Carbon export in the naturally iron-fertilized Kerguelen area of the Southern Ocean based on the Th-234 approach
|Author(s)||Planchon F.1, Ballas Dionysios2, Cavagna A. -J.2, Bowie A. R.3, 4, Davies D.4, Trull Thomas3, 4, 5, Laurenceau-Cornec E. C.3, 4, 5, Van Der Merwe P.4, Dehairs F.2|
|Affiliation(s)||1 : Univ Bretagne Occidentale, Lab Sci Environm Marin LEMAR, CNRS, IRD,UMR 6539,IUEM, F-29280 Plouzane, France.
2 : Vrije Univ Brussel, Analyt Environm & Geochem & Earth Syst Sci, Brussels, Belgium.
3 : Univ Tasmania, Inst Marine & Antarctic Studies, Hobart, Tas 7001, Australia.
4 : Antarctic Climate & Ecosyst Cooperat Res Ctr, Hobart, Tas 7001, Australia.
5 : CSIRO Marine & Atmospher Res, Hobart, Tas 7001, Australia.
|Source||Biogeosciences (1726-4170) (Copernicus Gesellschaft Mbh), 2015 , Vol. 12 , N. 12 , P. 3831-3848|
|WOS© Times Cited||26|
|Note||KEOPS2: Kerguelen Ocean and Plateau Study 2 Editor(s): S. Blain, I. Obernosterer, B. Queguiner, T. Trull, and G. Herndl|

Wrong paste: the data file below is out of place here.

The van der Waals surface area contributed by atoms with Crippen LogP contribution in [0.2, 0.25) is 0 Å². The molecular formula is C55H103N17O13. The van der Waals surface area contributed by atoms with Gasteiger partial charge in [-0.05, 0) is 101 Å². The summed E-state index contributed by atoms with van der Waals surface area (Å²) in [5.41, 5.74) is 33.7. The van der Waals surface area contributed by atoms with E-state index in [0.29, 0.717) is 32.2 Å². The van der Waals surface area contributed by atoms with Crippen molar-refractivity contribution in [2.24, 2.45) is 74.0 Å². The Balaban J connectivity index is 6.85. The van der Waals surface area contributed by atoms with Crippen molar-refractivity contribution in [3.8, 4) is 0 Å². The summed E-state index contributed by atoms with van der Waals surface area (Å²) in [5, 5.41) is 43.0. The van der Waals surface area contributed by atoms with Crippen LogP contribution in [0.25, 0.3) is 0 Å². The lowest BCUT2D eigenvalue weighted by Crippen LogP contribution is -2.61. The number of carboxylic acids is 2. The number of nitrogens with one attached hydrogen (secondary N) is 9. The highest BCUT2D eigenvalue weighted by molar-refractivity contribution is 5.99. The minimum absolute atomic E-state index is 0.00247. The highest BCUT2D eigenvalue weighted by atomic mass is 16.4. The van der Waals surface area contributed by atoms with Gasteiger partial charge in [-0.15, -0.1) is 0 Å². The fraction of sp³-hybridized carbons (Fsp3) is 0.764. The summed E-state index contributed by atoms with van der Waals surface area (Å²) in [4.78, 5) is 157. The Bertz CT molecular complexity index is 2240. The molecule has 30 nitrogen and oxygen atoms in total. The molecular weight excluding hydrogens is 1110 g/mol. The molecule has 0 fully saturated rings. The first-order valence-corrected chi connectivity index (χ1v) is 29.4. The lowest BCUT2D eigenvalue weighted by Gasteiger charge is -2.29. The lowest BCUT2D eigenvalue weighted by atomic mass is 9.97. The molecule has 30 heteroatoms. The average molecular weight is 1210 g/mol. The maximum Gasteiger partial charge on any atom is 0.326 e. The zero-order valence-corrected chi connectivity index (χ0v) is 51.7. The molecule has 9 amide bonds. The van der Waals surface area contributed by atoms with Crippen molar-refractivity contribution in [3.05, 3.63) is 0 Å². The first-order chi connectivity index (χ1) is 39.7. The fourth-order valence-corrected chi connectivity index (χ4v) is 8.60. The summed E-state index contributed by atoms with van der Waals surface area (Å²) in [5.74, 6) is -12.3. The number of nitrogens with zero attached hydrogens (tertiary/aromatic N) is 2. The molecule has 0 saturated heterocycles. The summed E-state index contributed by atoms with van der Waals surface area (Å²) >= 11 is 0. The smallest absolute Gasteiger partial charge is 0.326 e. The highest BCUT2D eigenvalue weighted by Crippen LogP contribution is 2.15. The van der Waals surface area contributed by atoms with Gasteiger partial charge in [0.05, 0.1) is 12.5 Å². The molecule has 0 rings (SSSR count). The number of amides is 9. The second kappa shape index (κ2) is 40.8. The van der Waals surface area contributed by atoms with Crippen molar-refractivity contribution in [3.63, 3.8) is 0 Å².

|Abstract||This study examined upper-ocean particulate organic carbon (POC) export using the Th-234 approach as part of the second KErguelen Ocean and Plateau compared Study expedition (KEOPS2). Our aim was to characterize the spatial and the temporal variability of POC export during austral spring (October-November 2011) in the Fe-fertilized area of the Kerguelen Plateau region. POC export fluxes were estimated at high productivity sites over and downstream of the plateau and compared to a high-nutrient low-chlorophyll (HNLC) area upstream of the plateau in order to assess the impact of iron-induced productivity on the vertical export of carbon. Deficits in Th-234 activities were observed at all stations in surface waters, indicating early scavenging by particles in austral spring. Th-234 export was lowest at the reference station R-2 and highest in the recirculation region (E stations) where a pseudo-Lagrangian survey was conducted. In comparison Th-234 export over the central plateau and north of the polar front (PF) was relatively limited throughout the survey. However, the Th-234 results support that Fe fertilization increased particle export in all iron-fertilized waters. The impact was greatest in the recirculation feature (3-4 fold at 200 m depth, relative to the reference station), but more moderate over the central Kerguelen Plateau and in the northern plume of the Kerguelen bloom (similar to 2-fold at 200 m depth). The C : Th ratio of large (> 53 mu m) potentially sinking particles collected via sequential filtration using in situ pumping (ISP) systems was used to convert the Th-234 flux into a POC export flux. The C : Th ratios of sinking particles were highly variable (3.1 +/- 0.1 to 10.5 +/- 0.2 mu mol dpm(-1)) with no clear site-related trend, despite the variety of ecosystem responses in the fertilized regions. C : Th ratios showed a decreasing trend between 100 and 200 m depth suggesting preferential carbon loss relative to Th-234 possibly due to heterotrophic degradation and/or grazing activity. C : Th ratios of sinking particles sampled with drifting sediment traps in most cases showed very good agreement with ratios for particles collected via ISP deployments (> 53 mu m particles). Carbon export production varied between 3.5 +/- 0.9 and 11.8 +/- 1.3 mmol m(-2) d(-1) from the upper 100 m and between 1.8 +/- 0.9 and 8.2 +/- 0.9 mmol m(-2) d(-1) from the upper 200 m. The highest export production was found inside the PF meander with a range of 5.3 +/- 1.0 to 11.8 +/- 1.1 mmol m(-2) d(-1) over the 19-day survey period. The impact of Fe fertilization is highest inside the PF meander with 2.9-4.5-fold higher carbon flux at 200 m depth in comparison to the HNLC control station. The impact of Fe fertilization was significantly less over the central plateau (stations A3 and E-4W) and in the northern branch of the bloom (station F-L) with 1.6-2.0-fold higher carbon flux compared to the reference station R. Export efficiencies (ratio of export to primary production and ratio of export to new production) were particularly variable with relatively high values in the recirculation feature (6 to 27 %, respectively) and low values (1 to 5 %, respectively) over the central plateau (station A3) and north of the PF (station F-L), indicating spring biomass accumulation. Comparison with KEOPS1 results indicated that carbon export production is much lower during the onset of the bloom in austral spring than during the peak and declining phases in late summer.|